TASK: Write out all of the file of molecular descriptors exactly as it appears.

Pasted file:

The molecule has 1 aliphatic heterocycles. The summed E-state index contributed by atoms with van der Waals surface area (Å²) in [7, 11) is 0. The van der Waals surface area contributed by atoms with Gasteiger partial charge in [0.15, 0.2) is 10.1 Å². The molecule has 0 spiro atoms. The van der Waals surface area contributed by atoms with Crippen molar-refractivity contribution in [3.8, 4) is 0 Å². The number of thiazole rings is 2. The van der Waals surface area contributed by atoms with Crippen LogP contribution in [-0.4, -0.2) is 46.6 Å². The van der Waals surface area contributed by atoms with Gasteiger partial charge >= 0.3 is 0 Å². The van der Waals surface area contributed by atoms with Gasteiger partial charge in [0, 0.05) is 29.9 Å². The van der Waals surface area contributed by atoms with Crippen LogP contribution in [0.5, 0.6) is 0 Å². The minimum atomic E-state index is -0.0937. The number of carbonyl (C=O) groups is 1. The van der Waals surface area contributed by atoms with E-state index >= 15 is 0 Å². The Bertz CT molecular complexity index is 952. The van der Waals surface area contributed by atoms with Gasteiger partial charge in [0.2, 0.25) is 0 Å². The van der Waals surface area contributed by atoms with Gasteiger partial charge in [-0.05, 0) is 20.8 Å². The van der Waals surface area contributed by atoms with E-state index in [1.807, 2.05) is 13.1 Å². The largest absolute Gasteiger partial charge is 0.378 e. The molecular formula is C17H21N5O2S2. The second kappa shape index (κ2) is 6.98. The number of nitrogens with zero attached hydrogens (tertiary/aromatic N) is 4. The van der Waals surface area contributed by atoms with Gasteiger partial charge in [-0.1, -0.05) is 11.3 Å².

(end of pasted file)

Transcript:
The molecule has 1 aliphatic heterocycles. The summed E-state index contributed by atoms with van der Waals surface area (Å²) in [7, 11) is 0. The van der Waals surface area contributed by atoms with Gasteiger partial charge in [0.15, 0.2) is 10.1 Å². The molecule has 0 spiro atoms. The van der Waals surface area contributed by atoms with Crippen molar-refractivity contribution in [3.8, 4) is 0 Å². The number of thiazole rings is 2. The van der Waals surface area contributed by atoms with Crippen LogP contribution in [-0.4, -0.2) is 46.6 Å². The van der Waals surface area contributed by atoms with Gasteiger partial charge >= 0.3 is 0 Å². The van der Waals surface area contributed by atoms with Gasteiger partial charge in [0, 0.05) is 29.9 Å². The van der Waals surface area contributed by atoms with Crippen LogP contribution in [0.5, 0.6) is 0 Å². The minimum atomic E-state index is -0.0937. The number of carbonyl (C=O) groups is 1. The van der Waals surface area contributed by atoms with E-state index >= 15 is 0 Å². The Bertz CT molecular complexity index is 952. The van der Waals surface area contributed by atoms with Gasteiger partial charge in [0.2, 0.25) is 0 Å². The van der Waals surface area contributed by atoms with Gasteiger partial charge in [-0.05, 0) is 20.8 Å². The van der Waals surface area contributed by atoms with E-state index in [1.807, 2.05) is 13.1 Å². The largest absolute Gasteiger partial charge is 0.378 e. The molecular formula is C17H21N5O2S2. The second kappa shape index (κ2) is 6.98. The number of nitrogens with zero attached hydrogens (tertiary/aromatic N) is 4. The van der Waals surface area contributed by atoms with Gasteiger partial charge in [-0.1, -0.05) is 11.3 Å².